I peer through the peephole, the sharp tang of freshly painted wood in my nose.
The shadowed porch is as vacant as the silence.

I’ll just take a quick look outside to assure myself that nothing’s there. That no one’s hiding. To see a cat slinking across the porch and laugh at myself for this nonsense.

After all, there’s a chance these feelings are a product of my imagination, symptoms of overwrought nerves and overly enthusiastic adrenal glands. I’ve been under a considerable amount of stress lately.

Murder has that effect.

I put a shaking hand to the knob and turn, relief diluting the fear that’s begun puddling in my veins.

I’m inches away from at least one answer. One way or another, I’ll know what’s on the other side of my door.


Ensconced in a hulking steel monolith, Rxcellance loomed over its neighbors like an officious landlord.

A spinoff of Dulton Pharmaceuticals, Rxcellance played Apple to Pfizer’s IBM. Small. Agile. Innovative.

With one miracle drug under its belt and rumors of more in the queue, Rxcellance was on the tipping point of greatness. Whispers of an IPO, once met with derisive snorts, had risen to the unmistakable rumble of the inevitable. PROTOCOL 13 Rxcellance was going to be big, and Maggie was going to be a part of it.

Maggie parked and checked her teeth in the rearview mirror. That poppy seed bagel had been a mistake. Maggie took a tiny flathead screwdriver from the glove box and gently wedged it between the seed and her right canine tooth. The poppy seed went flying.
She grinned to the mirror in satisfaction. And Pop wonders why I’m single.

Maggie climbed out of the car and examined the hood. No damage from the jerk who’d assaulted her vehicle. She rubbed the fender. “My faithful chariot,” she whispered.

The 1960 Studebaker was cherried out. Custard exterior, crimson interior. Original everything, including three-on-the-tree manual transmission. Maggie and her dad had restored it the summer she turned twelve. The summer cancer had planted a flag in her mother’s liver and colonized her body until there was no room for a heartbeat.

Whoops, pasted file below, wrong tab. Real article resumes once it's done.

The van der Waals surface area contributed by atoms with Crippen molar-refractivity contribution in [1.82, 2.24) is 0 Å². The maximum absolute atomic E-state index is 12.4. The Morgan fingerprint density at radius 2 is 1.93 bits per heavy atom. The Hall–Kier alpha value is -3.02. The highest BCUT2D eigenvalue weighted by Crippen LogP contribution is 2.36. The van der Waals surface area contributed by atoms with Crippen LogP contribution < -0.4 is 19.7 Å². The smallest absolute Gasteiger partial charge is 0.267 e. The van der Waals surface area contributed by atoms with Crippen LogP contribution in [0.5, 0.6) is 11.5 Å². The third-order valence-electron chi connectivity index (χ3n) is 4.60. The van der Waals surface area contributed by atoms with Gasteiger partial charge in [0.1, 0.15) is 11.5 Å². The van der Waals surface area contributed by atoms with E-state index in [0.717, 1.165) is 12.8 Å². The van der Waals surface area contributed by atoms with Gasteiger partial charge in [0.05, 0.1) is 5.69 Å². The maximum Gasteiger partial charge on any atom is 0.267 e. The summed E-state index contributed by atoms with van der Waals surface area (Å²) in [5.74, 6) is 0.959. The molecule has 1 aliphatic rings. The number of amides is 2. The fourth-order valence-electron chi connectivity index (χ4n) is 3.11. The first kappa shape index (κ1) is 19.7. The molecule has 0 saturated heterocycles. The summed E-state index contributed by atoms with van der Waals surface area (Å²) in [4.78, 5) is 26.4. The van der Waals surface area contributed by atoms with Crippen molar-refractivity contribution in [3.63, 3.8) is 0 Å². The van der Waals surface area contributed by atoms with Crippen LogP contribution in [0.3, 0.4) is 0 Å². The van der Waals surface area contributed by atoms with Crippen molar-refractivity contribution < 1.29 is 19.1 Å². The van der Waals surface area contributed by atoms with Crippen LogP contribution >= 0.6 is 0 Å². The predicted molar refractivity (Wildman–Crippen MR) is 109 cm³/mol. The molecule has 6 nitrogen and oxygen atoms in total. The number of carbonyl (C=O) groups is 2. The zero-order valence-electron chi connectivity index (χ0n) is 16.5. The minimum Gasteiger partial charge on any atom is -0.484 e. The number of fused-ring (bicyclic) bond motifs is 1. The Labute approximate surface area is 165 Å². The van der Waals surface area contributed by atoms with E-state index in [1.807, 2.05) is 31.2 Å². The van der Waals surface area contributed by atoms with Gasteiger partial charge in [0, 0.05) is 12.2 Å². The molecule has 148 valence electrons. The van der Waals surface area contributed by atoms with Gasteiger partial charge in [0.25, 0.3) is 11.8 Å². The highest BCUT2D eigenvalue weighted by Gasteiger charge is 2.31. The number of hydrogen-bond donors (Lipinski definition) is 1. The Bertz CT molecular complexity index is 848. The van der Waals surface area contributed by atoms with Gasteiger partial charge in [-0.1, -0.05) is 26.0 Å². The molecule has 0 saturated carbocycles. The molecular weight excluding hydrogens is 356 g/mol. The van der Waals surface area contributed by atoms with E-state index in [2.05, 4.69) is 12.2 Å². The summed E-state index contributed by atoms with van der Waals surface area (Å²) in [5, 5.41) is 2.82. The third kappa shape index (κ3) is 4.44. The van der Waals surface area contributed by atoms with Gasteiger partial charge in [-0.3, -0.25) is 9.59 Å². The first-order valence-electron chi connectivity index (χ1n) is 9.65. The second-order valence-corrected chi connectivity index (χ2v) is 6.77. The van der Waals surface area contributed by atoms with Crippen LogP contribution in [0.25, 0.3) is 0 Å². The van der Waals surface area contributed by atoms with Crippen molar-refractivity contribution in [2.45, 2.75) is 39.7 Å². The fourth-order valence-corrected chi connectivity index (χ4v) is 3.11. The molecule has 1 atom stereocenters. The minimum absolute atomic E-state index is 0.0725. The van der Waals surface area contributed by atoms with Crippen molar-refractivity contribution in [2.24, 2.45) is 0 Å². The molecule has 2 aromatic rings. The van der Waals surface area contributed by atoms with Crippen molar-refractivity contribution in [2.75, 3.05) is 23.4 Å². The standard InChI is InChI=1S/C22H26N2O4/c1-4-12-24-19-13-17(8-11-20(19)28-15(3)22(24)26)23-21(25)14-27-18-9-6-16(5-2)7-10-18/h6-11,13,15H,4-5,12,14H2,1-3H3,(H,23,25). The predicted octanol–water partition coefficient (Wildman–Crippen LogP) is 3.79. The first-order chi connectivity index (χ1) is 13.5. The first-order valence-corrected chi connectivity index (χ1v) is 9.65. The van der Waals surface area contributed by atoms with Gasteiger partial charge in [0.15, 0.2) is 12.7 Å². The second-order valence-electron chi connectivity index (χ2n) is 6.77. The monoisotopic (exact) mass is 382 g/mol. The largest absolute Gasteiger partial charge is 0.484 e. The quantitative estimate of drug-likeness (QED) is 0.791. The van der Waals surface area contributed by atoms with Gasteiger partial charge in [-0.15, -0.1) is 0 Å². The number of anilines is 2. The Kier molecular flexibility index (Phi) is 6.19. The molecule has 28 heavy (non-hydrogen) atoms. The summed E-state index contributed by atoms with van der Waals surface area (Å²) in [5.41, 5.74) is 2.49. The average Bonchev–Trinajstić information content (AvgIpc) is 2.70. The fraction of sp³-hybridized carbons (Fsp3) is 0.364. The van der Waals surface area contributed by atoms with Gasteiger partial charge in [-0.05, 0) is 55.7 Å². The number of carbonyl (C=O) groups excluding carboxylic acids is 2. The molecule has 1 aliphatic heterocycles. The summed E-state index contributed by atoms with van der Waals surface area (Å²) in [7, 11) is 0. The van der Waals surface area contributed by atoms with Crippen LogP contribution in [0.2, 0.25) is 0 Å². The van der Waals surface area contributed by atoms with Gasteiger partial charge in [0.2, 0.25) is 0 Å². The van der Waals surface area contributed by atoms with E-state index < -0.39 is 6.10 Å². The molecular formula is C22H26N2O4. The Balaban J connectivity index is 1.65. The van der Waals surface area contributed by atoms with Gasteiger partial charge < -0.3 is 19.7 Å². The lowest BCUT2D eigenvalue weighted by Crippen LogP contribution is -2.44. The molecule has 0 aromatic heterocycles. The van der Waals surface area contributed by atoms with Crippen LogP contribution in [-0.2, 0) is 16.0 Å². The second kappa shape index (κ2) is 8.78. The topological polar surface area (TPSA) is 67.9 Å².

She clicked across the parking lot, rode the elevator to the third floor and deposited herself in a cubicle covered in a tan fuzzy fabric that rivaled particle board for shade and luster. Her stomach had gone back to churning. A metallic taste had seeped into her mouth, replacing the bitter taste of bile. Either her adrenaline was still in overdrive, or she was on the brink of a serious illness. Maggie resisted the temptation to palpate her glands, which she was sure were swollen. She figured she was coming down with something because of the stress of the morning. Like the flu. Or the bubonic plague.



Kathleen Valenti is the author of Protocol, the story of freshly minted college graduate Maggie O’Malley who embarks on a pharmaceutical career fueled by professional ambition and a desire to escape the past. Yet on her very first day of work, Maggie’s pulled into a world of uncertainty as reminders appear on her phone for meetings she’s never scheduled with people she’s never met. People who end up dead.

When Kathleen isn’t writing page-turning mysteries that combine humor and suspense, she works as a nationally award-winning advertising copywriter. She lives in Oregon with her family where she pretends to enjoy running. Protocol is her debut novel and the first of the Maggie O’Malley mystery series.